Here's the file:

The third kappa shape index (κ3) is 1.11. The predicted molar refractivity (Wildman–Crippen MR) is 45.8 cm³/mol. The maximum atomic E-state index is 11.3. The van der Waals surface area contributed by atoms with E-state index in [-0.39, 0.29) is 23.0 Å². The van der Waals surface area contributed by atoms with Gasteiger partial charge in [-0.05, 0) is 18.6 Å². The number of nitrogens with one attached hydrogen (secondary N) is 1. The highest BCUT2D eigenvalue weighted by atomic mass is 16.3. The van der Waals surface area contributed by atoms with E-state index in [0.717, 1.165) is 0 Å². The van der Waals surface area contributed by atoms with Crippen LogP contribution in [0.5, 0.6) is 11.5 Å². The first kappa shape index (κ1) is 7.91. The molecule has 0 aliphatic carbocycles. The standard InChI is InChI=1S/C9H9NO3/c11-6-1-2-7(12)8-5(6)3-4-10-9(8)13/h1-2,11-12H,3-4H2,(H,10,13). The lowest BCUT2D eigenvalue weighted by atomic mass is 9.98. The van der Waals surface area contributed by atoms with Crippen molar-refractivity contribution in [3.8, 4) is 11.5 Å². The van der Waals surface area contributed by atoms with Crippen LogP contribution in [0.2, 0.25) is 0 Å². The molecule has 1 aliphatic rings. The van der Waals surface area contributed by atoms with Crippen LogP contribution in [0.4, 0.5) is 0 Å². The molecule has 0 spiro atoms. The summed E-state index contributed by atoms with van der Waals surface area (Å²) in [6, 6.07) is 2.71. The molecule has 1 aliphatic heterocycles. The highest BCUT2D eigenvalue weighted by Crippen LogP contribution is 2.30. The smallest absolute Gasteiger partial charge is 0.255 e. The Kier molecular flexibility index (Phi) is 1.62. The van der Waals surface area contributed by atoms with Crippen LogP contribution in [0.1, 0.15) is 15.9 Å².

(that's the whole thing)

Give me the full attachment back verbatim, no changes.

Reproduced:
The third kappa shape index (κ3) is 1.11. The predicted molar refractivity (Wildman–Crippen MR) is 45.8 cm³/mol. The maximum atomic E-state index is 11.3. The van der Waals surface area contributed by atoms with E-state index in [-0.39, 0.29) is 23.0 Å². The van der Waals surface area contributed by atoms with Gasteiger partial charge in [-0.05, 0) is 18.6 Å². The number of nitrogens with one attached hydrogen (secondary N) is 1. The highest BCUT2D eigenvalue weighted by atomic mass is 16.3. The van der Waals surface area contributed by atoms with E-state index in [0.717, 1.165) is 0 Å². The van der Waals surface area contributed by atoms with Crippen LogP contribution in [0.5, 0.6) is 11.5 Å². The first kappa shape index (κ1) is 7.91. The molecule has 0 aliphatic carbocycles. The standard InChI is InChI=1S/C9H9NO3/c11-6-1-2-7(12)8-5(6)3-4-10-9(8)13/h1-2,11-12H,3-4H2,(H,10,13). The lowest BCUT2D eigenvalue weighted by atomic mass is 9.98. The van der Waals surface area contributed by atoms with Crippen molar-refractivity contribution in [3.8, 4) is 11.5 Å². The van der Waals surface area contributed by atoms with Crippen LogP contribution in [0.2, 0.25) is 0 Å². The molecule has 1 aliphatic rings. The van der Waals surface area contributed by atoms with Crippen LogP contribution in [0.4, 0.5) is 0 Å². The molecule has 0 spiro atoms. The summed E-state index contributed by atoms with van der Waals surface area (Å²) in [6, 6.07) is 2.71. The molecule has 1 aliphatic heterocycles. The highest BCUT2D eigenvalue weighted by Crippen LogP contribution is 2.30. The smallest absolute Gasteiger partial charge is 0.255 e. The Kier molecular flexibility index (Phi) is 1.62. The van der Waals surface area contributed by atoms with Crippen LogP contribution in [0.1, 0.15) is 15.9 Å².